This Sunday, which introduces us to the climax of Lent, has two designations: Palm Sunday and Passion Sunday. It brings together two events in the life of our Lord Jesus separated by a distance of six days, namely, his triumphal entry into Jerusalem and His passion and death. This Sunday also introduces us to Holy Week during which we will relive in spirit the last week of our Lord Jesus in Jerusalem which ends with His death and resurrection. We observe through the Word of God today, the paradoxes.
Paradox of the crowd. The same crowd that acclaims Him at His entry into Jerusalem with all possible reverence, pronounces with vengeance a few days later for His crucifixion and the release of a criminal.
Jesus of divine nature gave up all the divine prerogatives (omnipotence, omniscience…) to be crucified like a vulgar bandit after having suffered all the possible humiliations. Paul will say, we preach a crucified Messiah, a scandal for the Jews, madness for the Gentiles, but for those who believe in Him, He is Wisdom of God.
Peter, very enthusiastic about following his master to prison, denies him and the apostles, whom he called his friends, who all run away when he is arrested to hide.
What would our attitude be if we had been part of it? Surely, the crowd is like us. Sometimes we sing the Lord’s praises at the top of our voices, but soon after we compromise ourselves in acts that do not honor Him. When receiving the sacraments (baptism, confirmation, marriage, reconciliation…) we promise fidelity and like Peter to prefer death rather than to betray the commitment made before him. But how many people who have received the sacraments of initiation still go to church? How many are still willing to defend their Christian faith or mock those who have remained faithful to the Church? What is it that makes us turn away from the paths taken behind the Lord? It is the temptations and difficulties of life. The crowd follows the moods. Whoever wants to go against the flow of the crowd is indexed, marginalized, and even persecuted. The fear of being upset or losing advantages or being persecuted makes us succumb to the temptation of pleasing the crowd or defending our own self-esteem like Pontius Pilate or Peter. The latter tried to follow his master as he had promised and even to defend him in the Garden of Olives. But the physical and verbal violence he suffered at the hands of his master led him to deny knowing him. However, when the cock crows, he remembers what his Master had said to him: “Before the cock crows today, you will have denied me three times”. So, after realizing his betrayal, he went away to weep. When the rooster of our conscience crows to remind us of our betrayals, do we turn back or do we persevere in our sins and stifle it?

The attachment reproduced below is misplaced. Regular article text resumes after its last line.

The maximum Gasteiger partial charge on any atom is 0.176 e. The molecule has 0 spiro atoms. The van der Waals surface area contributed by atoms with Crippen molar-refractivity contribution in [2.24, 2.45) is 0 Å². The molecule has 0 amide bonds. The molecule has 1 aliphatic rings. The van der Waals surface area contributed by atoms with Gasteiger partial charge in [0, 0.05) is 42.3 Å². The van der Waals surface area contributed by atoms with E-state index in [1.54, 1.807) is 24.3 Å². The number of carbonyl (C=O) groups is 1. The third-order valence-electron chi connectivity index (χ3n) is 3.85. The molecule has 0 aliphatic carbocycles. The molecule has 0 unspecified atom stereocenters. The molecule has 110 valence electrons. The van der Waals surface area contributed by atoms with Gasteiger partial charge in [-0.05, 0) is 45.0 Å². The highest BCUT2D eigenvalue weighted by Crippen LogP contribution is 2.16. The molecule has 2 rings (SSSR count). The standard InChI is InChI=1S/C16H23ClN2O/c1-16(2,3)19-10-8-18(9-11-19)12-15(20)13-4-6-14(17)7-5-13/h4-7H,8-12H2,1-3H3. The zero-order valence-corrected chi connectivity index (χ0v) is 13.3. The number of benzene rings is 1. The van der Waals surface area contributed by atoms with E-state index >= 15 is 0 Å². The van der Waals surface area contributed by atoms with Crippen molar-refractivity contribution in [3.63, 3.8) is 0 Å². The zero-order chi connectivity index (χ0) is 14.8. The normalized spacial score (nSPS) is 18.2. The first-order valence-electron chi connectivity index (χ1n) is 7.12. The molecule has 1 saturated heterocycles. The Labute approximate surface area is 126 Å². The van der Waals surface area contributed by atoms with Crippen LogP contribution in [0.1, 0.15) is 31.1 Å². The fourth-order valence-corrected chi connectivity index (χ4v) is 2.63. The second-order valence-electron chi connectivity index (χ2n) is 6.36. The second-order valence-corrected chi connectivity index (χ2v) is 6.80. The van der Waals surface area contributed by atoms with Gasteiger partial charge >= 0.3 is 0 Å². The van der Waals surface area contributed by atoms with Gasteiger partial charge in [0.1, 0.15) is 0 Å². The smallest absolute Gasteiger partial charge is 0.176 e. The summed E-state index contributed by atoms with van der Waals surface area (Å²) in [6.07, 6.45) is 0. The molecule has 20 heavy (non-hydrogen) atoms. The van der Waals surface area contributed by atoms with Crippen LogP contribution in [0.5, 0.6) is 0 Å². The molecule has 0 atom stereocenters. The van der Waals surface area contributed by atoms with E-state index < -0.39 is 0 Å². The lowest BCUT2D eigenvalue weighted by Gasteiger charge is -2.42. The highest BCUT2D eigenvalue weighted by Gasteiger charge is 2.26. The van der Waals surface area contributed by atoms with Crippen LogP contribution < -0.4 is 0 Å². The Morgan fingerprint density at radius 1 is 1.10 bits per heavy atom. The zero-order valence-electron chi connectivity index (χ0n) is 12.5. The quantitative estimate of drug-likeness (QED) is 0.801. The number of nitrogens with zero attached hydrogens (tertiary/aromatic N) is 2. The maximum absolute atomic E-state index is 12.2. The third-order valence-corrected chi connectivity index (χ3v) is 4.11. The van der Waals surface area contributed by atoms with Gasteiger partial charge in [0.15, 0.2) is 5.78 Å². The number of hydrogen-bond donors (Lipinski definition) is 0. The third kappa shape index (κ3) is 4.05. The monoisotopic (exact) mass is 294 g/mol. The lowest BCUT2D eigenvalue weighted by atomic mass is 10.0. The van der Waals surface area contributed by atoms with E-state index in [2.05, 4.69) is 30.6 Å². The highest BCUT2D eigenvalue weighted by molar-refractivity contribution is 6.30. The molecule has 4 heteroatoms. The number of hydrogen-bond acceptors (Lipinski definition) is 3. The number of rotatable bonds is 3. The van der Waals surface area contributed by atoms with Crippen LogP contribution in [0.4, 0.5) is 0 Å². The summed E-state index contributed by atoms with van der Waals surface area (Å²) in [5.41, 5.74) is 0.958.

Not Everyone ran away from Jesus or was ashamed of his humiliation. The women followed him to the point of expiry, experiencing their powerlessness to stop evil. Sometimes we run away from injustice because we are powerless to stop it. These women show us that we are in the wrong or that we are cowards when we do not defend a just cause to the end.
Lord, do not treat us according to our cowardice, our indifference towards the suffering like You whom we meet on our paths. May the celebration of Your passion trigger the crowing of our consciences to awaken us from the sleep of our weaknesses, so that we mourn them bitterly like Peter and rise with You at Easter more determined to trust in You.